And what is it that makes our hearts harden to others who have burdens to bear -- the poor, the elderly, the stranger, the immigrant?
            All I know is that Jesus’ burden is light because it is shared.  And that is the yoke we are called to take up.

            Finally, Jesus’ yoke is easy and his burden light simply because it means we are traveling with him. 
            Wherever we go, through whatever difficulties, he shares the burdens with us, he shares his life with us. 
            We get to be with HIM, and somehow that eases our restless hearts. 
            I remember once a little girl asking her mother, “Mom, will I have to do dishes in heaven?”  Her mother thought about it for a moment, and then said, “Yes…. But you’ll like it!”
             What a great answer! 
            Simply because you are with Jesus, traveling with him, you know that whatever you do, you will share with him.  
             And because you are traveling with Jesus, yoked with him, you know that wherever you go… you will share his abundant and eternal life. 
            AMEN



Sunday, June 25, 2017

Sermon for Pentecost 3: "Don't be Afraid!"

“Don’t Be Afraid!” 
Matthew 10:24-39

            May the words of my mouth and the meditations of our hearts be acceptable in your sight, O Lord, our rock and our redeemer.  Amen.

            These words of the pre-school children often ring in my ears.  “Don’t be afraid!” they tell me.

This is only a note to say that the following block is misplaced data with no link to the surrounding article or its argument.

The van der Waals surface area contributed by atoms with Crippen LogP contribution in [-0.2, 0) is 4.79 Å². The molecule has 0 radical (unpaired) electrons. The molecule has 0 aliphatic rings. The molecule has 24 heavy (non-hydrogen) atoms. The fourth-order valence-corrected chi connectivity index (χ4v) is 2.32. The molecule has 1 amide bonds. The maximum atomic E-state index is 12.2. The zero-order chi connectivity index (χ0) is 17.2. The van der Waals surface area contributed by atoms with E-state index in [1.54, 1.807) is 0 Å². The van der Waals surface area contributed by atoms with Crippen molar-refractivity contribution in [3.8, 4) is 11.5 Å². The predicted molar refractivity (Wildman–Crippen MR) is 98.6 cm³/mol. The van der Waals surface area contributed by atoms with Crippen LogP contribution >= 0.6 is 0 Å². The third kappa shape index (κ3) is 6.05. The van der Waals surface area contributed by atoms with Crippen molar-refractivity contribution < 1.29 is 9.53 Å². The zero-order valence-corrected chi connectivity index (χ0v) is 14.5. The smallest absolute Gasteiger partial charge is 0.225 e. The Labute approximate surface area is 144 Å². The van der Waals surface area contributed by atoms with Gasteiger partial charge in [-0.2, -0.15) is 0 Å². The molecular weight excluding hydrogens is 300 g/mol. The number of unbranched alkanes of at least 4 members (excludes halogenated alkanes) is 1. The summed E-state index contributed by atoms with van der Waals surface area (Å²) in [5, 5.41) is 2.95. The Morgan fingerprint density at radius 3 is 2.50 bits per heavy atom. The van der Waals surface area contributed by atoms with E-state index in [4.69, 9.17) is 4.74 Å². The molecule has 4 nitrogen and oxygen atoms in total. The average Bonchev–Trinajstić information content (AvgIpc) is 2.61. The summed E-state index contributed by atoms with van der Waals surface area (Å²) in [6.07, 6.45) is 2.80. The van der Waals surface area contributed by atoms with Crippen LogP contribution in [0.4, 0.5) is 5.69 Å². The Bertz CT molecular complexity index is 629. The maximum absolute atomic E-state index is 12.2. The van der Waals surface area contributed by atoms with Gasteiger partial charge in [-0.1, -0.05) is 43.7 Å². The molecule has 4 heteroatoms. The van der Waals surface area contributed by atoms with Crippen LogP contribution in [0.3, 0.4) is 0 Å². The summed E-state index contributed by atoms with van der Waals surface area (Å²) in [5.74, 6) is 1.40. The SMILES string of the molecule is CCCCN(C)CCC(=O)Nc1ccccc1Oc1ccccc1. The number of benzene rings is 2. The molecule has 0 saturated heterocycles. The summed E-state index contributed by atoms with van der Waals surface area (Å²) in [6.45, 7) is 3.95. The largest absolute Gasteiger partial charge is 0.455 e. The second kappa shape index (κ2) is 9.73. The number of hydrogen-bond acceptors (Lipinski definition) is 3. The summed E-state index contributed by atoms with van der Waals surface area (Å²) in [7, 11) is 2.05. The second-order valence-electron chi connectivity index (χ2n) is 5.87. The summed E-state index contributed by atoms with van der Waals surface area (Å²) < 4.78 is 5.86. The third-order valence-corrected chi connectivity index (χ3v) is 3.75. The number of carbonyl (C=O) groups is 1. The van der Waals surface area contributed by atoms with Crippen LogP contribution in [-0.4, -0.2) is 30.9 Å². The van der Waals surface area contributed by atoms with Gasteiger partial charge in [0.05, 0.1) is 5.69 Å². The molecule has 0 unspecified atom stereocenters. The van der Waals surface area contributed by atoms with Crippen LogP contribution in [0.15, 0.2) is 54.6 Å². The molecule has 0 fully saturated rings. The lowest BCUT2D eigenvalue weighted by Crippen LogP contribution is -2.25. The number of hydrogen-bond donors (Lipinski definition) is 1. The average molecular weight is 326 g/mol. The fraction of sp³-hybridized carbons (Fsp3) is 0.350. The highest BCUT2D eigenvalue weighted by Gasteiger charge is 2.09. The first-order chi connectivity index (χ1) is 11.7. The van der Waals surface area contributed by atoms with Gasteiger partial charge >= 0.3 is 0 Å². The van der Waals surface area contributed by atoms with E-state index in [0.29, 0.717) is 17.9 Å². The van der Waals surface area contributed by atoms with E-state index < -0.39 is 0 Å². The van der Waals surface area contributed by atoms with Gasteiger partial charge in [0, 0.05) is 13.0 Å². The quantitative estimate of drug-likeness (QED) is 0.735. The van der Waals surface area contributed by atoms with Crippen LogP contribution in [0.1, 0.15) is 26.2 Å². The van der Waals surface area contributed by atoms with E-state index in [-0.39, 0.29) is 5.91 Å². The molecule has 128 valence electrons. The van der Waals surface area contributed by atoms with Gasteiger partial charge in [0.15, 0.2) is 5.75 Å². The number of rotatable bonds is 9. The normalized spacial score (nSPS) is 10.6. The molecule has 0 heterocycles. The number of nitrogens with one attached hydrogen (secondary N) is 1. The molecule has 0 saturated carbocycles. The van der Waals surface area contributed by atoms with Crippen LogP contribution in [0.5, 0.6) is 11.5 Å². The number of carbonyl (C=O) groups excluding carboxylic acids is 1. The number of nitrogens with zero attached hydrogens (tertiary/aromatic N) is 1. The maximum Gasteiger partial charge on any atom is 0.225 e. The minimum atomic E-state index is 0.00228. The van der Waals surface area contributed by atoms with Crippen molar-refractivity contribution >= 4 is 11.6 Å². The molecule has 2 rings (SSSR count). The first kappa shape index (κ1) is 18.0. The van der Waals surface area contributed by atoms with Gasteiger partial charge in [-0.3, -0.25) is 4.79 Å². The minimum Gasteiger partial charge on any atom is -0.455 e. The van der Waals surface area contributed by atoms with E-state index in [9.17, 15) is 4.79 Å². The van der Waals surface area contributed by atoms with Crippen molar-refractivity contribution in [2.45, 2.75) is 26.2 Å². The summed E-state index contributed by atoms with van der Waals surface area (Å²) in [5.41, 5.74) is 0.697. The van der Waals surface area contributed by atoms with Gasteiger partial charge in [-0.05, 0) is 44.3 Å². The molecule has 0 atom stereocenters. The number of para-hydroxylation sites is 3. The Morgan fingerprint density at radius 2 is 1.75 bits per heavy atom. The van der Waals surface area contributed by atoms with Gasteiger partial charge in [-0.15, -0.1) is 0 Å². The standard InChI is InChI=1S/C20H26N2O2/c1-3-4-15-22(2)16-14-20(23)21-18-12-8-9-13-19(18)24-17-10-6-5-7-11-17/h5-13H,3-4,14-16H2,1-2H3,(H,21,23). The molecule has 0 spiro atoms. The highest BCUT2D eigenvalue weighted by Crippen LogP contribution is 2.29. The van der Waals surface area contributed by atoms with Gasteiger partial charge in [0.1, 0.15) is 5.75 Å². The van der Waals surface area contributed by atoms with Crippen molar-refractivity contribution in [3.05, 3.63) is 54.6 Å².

It’s often when I tell them a particular Bible story. 
            When the angel came to Mary, before Jesus was born – and what did the angel say?  “Don’t be afraid!”
             They all shout. 
            Or when I am telling the story of when Jesus walked on the water, late at night.  It was the middle of a storm, and they all thought he was a ghost. 
            But what did Jesus say?  “Don’t be afraid!”  they shout. 
            Or when I tell the story of the angel at the tomb, after Jesus rose from the dead, except that no one knew it yet. 
            And what did they angel say?  “Don’t be afraid!”  they all shout. 

            I have to admit that I admire their enthusiasm. 
            They don’t whisper; they shout. 
            They don’t walk; they dance. 
            They are confident that there is nothing to be afraid of, because Jesus said so. 
            They remind me of the time I witnessed a class trip to a place called “Pump it Up!”
            You might think that this is a venue for body builders, but in truth it is a special playground for children, where everything is built like a bounce house.  No hard edges. 
            All landings guaranteed soft. 
            No danger of being hurt.  Nothing to be afraid of.  
             And the children – all trusting – played hard that afternoon, running and taking risks and living unafraid.

            Wouldn’t that be nice?